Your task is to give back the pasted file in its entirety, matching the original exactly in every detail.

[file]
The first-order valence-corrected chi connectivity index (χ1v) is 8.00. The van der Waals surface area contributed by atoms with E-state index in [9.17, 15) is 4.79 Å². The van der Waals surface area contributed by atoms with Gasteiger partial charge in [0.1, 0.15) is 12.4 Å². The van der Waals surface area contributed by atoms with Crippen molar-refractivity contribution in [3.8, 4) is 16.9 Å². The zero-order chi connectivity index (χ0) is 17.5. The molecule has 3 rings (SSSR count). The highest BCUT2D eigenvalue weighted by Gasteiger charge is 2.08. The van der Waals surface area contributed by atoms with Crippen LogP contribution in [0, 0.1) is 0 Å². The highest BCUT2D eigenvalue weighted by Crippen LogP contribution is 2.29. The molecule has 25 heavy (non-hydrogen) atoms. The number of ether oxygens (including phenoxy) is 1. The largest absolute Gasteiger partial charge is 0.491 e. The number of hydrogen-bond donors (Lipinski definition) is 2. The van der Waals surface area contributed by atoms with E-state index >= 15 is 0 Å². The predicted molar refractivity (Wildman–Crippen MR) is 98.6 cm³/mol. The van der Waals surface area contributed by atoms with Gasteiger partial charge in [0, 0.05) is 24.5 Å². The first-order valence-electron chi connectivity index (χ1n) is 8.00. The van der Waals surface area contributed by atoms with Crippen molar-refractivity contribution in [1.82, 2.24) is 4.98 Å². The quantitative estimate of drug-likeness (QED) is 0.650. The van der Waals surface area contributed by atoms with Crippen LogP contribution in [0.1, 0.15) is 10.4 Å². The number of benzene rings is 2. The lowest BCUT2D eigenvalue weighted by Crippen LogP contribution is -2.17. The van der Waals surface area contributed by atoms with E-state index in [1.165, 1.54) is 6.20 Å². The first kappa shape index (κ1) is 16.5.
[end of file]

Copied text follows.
The first-order valence-corrected chi connectivity index (χ1v) is 8.00. The van der Waals surface area contributed by atoms with E-state index in [9.17, 15) is 4.79 Å². The van der Waals surface area contributed by atoms with Gasteiger partial charge in [0.1, 0.15) is 12.4 Å². The van der Waals surface area contributed by atoms with Crippen molar-refractivity contribution in [3.8, 4) is 16.9 Å². The zero-order chi connectivity index (χ0) is 17.5. The molecule has 3 rings (SSSR count). The highest BCUT2D eigenvalue weighted by Gasteiger charge is 2.08. The van der Waals surface area contributed by atoms with Crippen LogP contribution in [0, 0.1) is 0 Å². The highest BCUT2D eigenvalue weighted by Crippen LogP contribution is 2.29. The molecule has 25 heavy (non-hydrogen) atoms. The number of ether oxygens (including phenoxy) is 1. The largest absolute Gasteiger partial charge is 0.491 e. The number of hydrogen-bond donors (Lipinski definition) is 2. The van der Waals surface area contributed by atoms with E-state index >= 15 is 0 Å². The predicted molar refractivity (Wildman–Crippen MR) is 98.6 cm³/mol. The van der Waals surface area contributed by atoms with Gasteiger partial charge in [0, 0.05) is 24.5 Å². The first-order valence-electron chi connectivity index (χ1n) is 8.00. The van der Waals surface area contributed by atoms with Crippen molar-refractivity contribution in [1.82, 2.24) is 4.98 Å². The quantitative estimate of drug-likeness (QED) is 0.650. The van der Waals surface area contributed by atoms with Crippen LogP contribution in [0.1, 0.15) is 10.4 Å². The number of benzene rings is 2. The lowest BCUT2D eigenvalue weighted by Crippen LogP contribution is -2.17. The van der Waals surface area contributed by atoms with E-state index in [1.165, 1.54) is 6.20 Å². The first kappa shape index (κ1) is 16.5.